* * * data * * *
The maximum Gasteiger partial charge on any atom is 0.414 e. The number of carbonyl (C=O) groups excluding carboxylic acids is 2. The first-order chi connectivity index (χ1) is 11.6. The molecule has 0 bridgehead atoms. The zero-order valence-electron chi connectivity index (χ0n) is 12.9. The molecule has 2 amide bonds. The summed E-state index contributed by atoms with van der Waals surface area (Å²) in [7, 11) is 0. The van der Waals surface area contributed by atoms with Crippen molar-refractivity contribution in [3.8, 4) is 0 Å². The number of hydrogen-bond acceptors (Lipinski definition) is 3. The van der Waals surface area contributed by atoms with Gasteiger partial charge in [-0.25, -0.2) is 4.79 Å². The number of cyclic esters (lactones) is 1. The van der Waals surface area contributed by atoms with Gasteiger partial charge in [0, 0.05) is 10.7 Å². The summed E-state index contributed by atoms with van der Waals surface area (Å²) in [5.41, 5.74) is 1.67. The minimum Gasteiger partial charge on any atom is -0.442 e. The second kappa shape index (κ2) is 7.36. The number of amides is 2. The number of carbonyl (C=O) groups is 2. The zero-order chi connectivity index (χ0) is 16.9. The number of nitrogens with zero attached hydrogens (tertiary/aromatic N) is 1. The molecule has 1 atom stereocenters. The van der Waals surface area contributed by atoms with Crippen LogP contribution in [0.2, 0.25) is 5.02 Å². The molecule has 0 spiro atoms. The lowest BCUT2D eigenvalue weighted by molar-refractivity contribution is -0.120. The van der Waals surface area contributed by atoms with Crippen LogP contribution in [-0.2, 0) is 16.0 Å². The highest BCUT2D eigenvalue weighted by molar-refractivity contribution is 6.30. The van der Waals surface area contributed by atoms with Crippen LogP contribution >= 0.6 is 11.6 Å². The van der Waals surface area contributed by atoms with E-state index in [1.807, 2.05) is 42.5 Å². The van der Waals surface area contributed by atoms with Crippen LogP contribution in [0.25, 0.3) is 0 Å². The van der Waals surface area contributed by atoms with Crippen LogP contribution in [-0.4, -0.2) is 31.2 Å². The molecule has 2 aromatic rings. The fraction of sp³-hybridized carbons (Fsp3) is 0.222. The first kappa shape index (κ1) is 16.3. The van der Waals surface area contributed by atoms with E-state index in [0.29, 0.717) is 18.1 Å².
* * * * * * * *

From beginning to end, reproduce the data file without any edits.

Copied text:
The maximum Gasteiger partial charge on any atom is 0.414 e. The number of carbonyl (C=O) groups excluding carboxylic acids is 2. The first-order chi connectivity index (χ1) is 11.6. The molecule has 0 bridgehead atoms. The zero-order valence-electron chi connectivity index (χ0n) is 12.9. The molecule has 2 amide bonds. The summed E-state index contributed by atoms with van der Waals surface area (Å²) in [7, 11) is 0. The van der Waals surface area contributed by atoms with Crippen molar-refractivity contribution in [3.8, 4) is 0 Å². The number of hydrogen-bond acceptors (Lipinski definition) is 3. The van der Waals surface area contributed by atoms with Gasteiger partial charge in [-0.25, -0.2) is 4.79 Å². The number of cyclic esters (lactones) is 1. The van der Waals surface area contributed by atoms with Gasteiger partial charge in [0, 0.05) is 10.7 Å². The summed E-state index contributed by atoms with van der Waals surface area (Å²) in [5.41, 5.74) is 1.67. The minimum Gasteiger partial charge on any atom is -0.442 e. The second kappa shape index (κ2) is 7.36. The number of amides is 2. The number of carbonyl (C=O) groups is 2. The zero-order chi connectivity index (χ0) is 16.9. The number of nitrogens with zero attached hydrogens (tertiary/aromatic N) is 1. The molecule has 1 atom stereocenters. The van der Waals surface area contributed by atoms with Crippen LogP contribution in [0.2, 0.25) is 5.02 Å². The molecule has 0 spiro atoms. The lowest BCUT2D eigenvalue weighted by molar-refractivity contribution is -0.120. The van der Waals surface area contributed by atoms with Crippen LogP contribution in [-0.2, 0) is 16.0 Å². The highest BCUT2D eigenvalue weighted by molar-refractivity contribution is 6.30. The van der Waals surface area contributed by atoms with Crippen LogP contribution >= 0.6 is 11.6 Å². The van der Waals surface area contributed by atoms with E-state index in [1.807, 2.05) is 42.5 Å². The van der Waals surface area contributed by atoms with Crippen LogP contribution in [0.25, 0.3) is 0 Å². The van der Waals surface area contributed by atoms with Crippen LogP contribution in [-0.4, -0.2) is 31.2 Å². The molecule has 2 aromatic rings. The fraction of sp³-hybridized carbons (Fsp3) is 0.222. The first kappa shape index (κ1) is 16.3. The van der Waals surface area contributed by atoms with E-state index in [0.29, 0.717) is 18.1 Å².